Economy

Peps Industries grows while you sleep

Suresh P. Iyengar | Updated on October 14, 2012 Published on October 14, 2012

K. Madhavan, Managing Director, Peps Industries

Sleep is going to be the next big business, vouches K. Madhavan, Managing Director, Peps Industries.

He can hardly go wrong, as he himself has spent many sleepless nights driving his spring-mattress venture from a turnover of Rs 4 crore to over Rs 100 crore in the past six years.

“I’m so bullish on sleep business not just because we are into it. Given the stress we all are in life, I believe not many will get to sleep for the prescribed eight hours a day,” he says. The conviction that people must enjoy a good sleep has helped Peps scale new heights.

Having worked as a professional for 30 years, it was not an easy decision for Madhavan to begin a business on his own. He started his career in 1976 as a production superintendent and rose to the ranks of general manager in Kurlon.

The urge to do something different in the sleep business inspired Madhavan to join hands with two of his friends — G. Shankar Ram and P. Manjunath — to embark on his entrepreneurial venture in 2006.

The search for a manufacturing unit led them to a sick unit in Coimbatore. The unit was owned jointly by an Indian and a Dubai-based businessman.

TURNAROUND

Recalling that first meeting in Bangalore, Shankar Ram, Joint Managing Director of Peps, says the sellers were ready to dispose of the asset, as they were piling on debt every day.

Hard bargaining bought down the price from Rs 4.5 crore for the unit to Rs 3.22 crore. After sealing the deal, a study was done to understand what went wrong with the unit despite having tied up with well-known mattress company Restonic Matress Corporation of New York.

Spring mattress was then a new concept. It was also concluded that the spring mattress, which was successful in developed countries, could not be sold in India without modification, says Madhavan.

Providing an analogy, he said, “Look at the success of pizza, a foreign food, in India. It has been modified to suit Indian taste. We now have masala and chilli pizzas.”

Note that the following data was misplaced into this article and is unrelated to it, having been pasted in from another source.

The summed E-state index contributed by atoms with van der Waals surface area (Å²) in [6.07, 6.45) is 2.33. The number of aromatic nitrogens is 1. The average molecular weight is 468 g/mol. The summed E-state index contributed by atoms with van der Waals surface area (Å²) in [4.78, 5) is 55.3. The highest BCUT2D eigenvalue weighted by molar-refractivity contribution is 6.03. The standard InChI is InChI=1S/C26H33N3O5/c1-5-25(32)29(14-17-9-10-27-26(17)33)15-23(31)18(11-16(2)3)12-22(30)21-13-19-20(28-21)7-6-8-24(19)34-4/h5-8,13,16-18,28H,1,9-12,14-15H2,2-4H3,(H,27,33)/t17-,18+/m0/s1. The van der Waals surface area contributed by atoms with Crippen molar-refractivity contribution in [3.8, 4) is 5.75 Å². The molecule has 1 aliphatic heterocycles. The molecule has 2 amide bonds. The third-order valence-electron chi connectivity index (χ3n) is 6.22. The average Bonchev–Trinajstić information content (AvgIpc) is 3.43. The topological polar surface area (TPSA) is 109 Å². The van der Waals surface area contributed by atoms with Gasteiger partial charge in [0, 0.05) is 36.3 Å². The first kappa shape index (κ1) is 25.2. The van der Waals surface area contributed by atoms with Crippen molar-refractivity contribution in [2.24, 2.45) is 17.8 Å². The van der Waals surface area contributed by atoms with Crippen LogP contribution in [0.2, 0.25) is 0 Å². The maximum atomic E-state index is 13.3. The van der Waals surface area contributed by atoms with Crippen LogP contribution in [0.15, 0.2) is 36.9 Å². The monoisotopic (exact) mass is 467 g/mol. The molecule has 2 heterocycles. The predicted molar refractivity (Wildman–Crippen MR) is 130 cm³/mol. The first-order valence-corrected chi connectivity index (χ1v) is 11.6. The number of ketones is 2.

Greater emphasis was given to rework the product, price and positioning to bring Restonic quality to Indian market.

The company now has offerings from Rs 10,000 going up to a few lakhs. Apart from Coimbatore, it has units in Pune and Delhi to tap the northern and western markets. Peps produces 10,000 spring mattresses a month — its nearest rival churns out 3,500 pieces monthly.

The branded-mattress market in India is valued at Rs 2,000 crore. With growing affluence, it has the potential to touch Rs 10,000 crore in three to five years. The spring-mattress segment, which is growing at 35-40 per cent a year, is valued at Rs 200 crore, Madhavan said.

Shankar Ram said: “One of the major reasons for the success of Peps is the quality of people we have. We employ about 250 people who have been with us for a long time now.”

Lack of a standard bed size and transport have been the key challenges for the branded-mattress industry, which has been growing at 35-40 per cent a year. Peps plans to save the soaring transport cost by setting up units at many locations. Having covered the north, south and west regions, it is now exploring the option of putting up a manufacturing unit in the east. With the size of bedrooms shrinking, the cots are made in odd sizes and to make a mattress to suit to these demands is going to be a big challenge, Shankar Ram says.

PEPPY NAME

Does a sleep business need such a peppy name? When the company was bought over there were suggestions to change the name, but it was turned down, says Madhavan.

“We told our brand advisors to give a suitable word for the acronym and they gave us ‘perfect explanation to peaceful sleep,’” he said. Not many would have dreamt that one can make money by making others sleep well.

>suresh.iyengar@thehindu.co.in

Published on October 14, 2012
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